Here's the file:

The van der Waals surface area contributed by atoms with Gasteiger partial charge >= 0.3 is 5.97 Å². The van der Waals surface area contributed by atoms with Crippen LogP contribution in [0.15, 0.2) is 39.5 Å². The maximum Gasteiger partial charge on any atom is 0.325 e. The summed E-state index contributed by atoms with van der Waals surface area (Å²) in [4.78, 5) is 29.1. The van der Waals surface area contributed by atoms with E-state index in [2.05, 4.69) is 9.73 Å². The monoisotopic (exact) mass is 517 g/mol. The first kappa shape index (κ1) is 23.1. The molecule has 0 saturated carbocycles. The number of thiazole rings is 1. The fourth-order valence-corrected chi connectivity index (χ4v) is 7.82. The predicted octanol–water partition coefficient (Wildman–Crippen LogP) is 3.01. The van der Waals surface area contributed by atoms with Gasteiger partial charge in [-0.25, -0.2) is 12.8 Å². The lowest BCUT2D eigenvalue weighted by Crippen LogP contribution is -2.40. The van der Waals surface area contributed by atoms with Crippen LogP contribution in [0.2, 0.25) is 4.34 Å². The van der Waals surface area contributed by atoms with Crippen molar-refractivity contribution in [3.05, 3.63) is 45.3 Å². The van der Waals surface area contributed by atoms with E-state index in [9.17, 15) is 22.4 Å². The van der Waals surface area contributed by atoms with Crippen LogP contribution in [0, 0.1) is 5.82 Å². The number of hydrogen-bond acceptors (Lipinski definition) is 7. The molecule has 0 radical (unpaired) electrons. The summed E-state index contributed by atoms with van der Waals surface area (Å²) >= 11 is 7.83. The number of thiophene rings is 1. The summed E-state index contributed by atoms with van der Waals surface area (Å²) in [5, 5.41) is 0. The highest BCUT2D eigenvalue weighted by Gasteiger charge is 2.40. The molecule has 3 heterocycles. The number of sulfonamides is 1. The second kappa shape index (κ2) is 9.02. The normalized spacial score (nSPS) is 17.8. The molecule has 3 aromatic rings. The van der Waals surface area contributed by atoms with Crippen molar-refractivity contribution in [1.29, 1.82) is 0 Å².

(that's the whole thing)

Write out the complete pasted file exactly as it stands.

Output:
The van der Waals surface area contributed by atoms with Gasteiger partial charge >= 0.3 is 5.97 Å². The van der Waals surface area contributed by atoms with Crippen LogP contribution in [0.15, 0.2) is 39.5 Å². The maximum Gasteiger partial charge on any atom is 0.325 e. The summed E-state index contributed by atoms with van der Waals surface area (Å²) in [4.78, 5) is 29.1. The van der Waals surface area contributed by atoms with E-state index in [2.05, 4.69) is 9.73 Å². The monoisotopic (exact) mass is 517 g/mol. The first kappa shape index (κ1) is 23.1. The molecule has 0 saturated carbocycles. The number of thiazole rings is 1. The fourth-order valence-corrected chi connectivity index (χ4v) is 7.82. The predicted octanol–water partition coefficient (Wildman–Crippen LogP) is 3.01. The van der Waals surface area contributed by atoms with Gasteiger partial charge in [-0.25, -0.2) is 12.8 Å². The lowest BCUT2D eigenvalue weighted by Crippen LogP contribution is -2.40. The van der Waals surface area contributed by atoms with Crippen LogP contribution in [0.2, 0.25) is 4.34 Å². The van der Waals surface area contributed by atoms with Crippen molar-refractivity contribution in [3.05, 3.63) is 45.3 Å². The van der Waals surface area contributed by atoms with E-state index in [9.17, 15) is 22.4 Å². The van der Waals surface area contributed by atoms with Crippen LogP contribution in [0, 0.1) is 5.82 Å². The number of hydrogen-bond acceptors (Lipinski definition) is 7. The molecule has 0 radical (unpaired) electrons. The summed E-state index contributed by atoms with van der Waals surface area (Å²) >= 11 is 7.83. The number of thiophene rings is 1. The summed E-state index contributed by atoms with van der Waals surface area (Å²) in [5, 5.41) is 0. The highest BCUT2D eigenvalue weighted by Gasteiger charge is 2.40. The molecule has 3 heterocycles. The number of sulfonamides is 1. The second kappa shape index (κ2) is 9.02. The normalized spacial score (nSPS) is 17.8. The molecule has 3 aromatic rings. The van der Waals surface area contributed by atoms with Crippen molar-refractivity contribution in [1.29, 1.82) is 0 Å².